There were also some exceptional statues that were fencing off the living space and of which he was happy to give more explanation. Once Eagle Eye told about his roots, he obviously couldn’t stop. One of these statues was a Dogon-statue from Mali. It represented one the first ancestors of a group of people. It was a statue that mostly was put in an alcove and that was worshiped by the tribe with deep rooted respect. In the absence of an alcove, Jérome had put it on a wooden tripod to give it a special place. It represented two equal persons, cut out of wood and with both arms high in the air. My attention went to an artful wood cut statue that was a combination of an antelope, aardvark, and an armadillo. Jérome told with the necessary details and wide gestures that this statue was a symbol of the agrarian prosperity and that it came from the Bambara tribe from Mali. There it was called a Chiwara.
Eagle Eye was a colorful person. We all knew that, but now we also noticed it in his collection of artworks and in the colors he had used in his living space. Even those weren’t picked by accident. ‘For example in Congo,’ he explained, ‘a mask was kifwebe. This term was pointing to the spirit it represented. Depending on the region, it was provided with white or black stripes. The mask incorporated the supernatural power. The kifwebe-communities used these masks to ban disasters and threats. They were used together with a long woven sort of costume and a big beard made of raffia that was adapted.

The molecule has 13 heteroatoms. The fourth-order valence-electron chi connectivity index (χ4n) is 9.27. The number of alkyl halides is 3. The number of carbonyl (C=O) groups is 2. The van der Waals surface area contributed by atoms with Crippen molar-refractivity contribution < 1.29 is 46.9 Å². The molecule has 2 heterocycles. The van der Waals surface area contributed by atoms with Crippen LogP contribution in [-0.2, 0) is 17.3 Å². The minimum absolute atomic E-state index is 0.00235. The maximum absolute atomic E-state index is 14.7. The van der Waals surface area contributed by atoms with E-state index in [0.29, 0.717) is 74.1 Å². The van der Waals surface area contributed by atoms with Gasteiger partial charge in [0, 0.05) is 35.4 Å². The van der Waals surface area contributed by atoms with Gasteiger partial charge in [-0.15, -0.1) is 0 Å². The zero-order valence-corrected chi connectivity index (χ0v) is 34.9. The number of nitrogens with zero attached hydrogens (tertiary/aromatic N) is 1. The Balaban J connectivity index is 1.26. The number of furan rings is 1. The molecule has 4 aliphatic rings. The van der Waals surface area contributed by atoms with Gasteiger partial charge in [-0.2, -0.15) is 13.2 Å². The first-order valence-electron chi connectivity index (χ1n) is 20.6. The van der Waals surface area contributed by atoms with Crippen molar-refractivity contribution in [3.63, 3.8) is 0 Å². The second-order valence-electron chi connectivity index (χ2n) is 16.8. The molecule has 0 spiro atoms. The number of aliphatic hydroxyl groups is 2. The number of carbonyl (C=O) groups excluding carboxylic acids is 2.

Masks, colors, and costumes, everything had a symbolic value for the African tribes. The colors of the masks were also of great importance. The use of white colors pointed at positive powers like the moon and the light, purity and peace. Red, on the contrary, could be associated with the color of blood and fire, strength, and courage but also with danger and evil.
Fortunately for us, white and other colors as yellow, ochre and other shades of brown dominated above the red. There were too many to name them all. I discovered with every step I made something new and I began to look a whole different way at the fond of laughing and somehow flamboyant appearance of Eagle Eye. I smiled secretly about my thoughts.
Eagle Eye told us that Ji took care of the contacts in their little company to which they could sell their African Art at the right price. Himself, he had relations in many African countries where he could fetch his merchandise. The most beautiful and rare pieces he kept for himself. We were all witness of his good taste.
‘How about our investigation, Ji,’ I asked, despite the fact that I wanted to hear still more about the art objects of Eagle Eye’s ancestors. Another time, maybe? We were all impressed by the difference in culture, despite the fact we felt very positive about it. Africa was a warm region, where the inhabitants if they looked a bit like Jérome Shumbwa were as heartwarming as their lifestyle and their culture.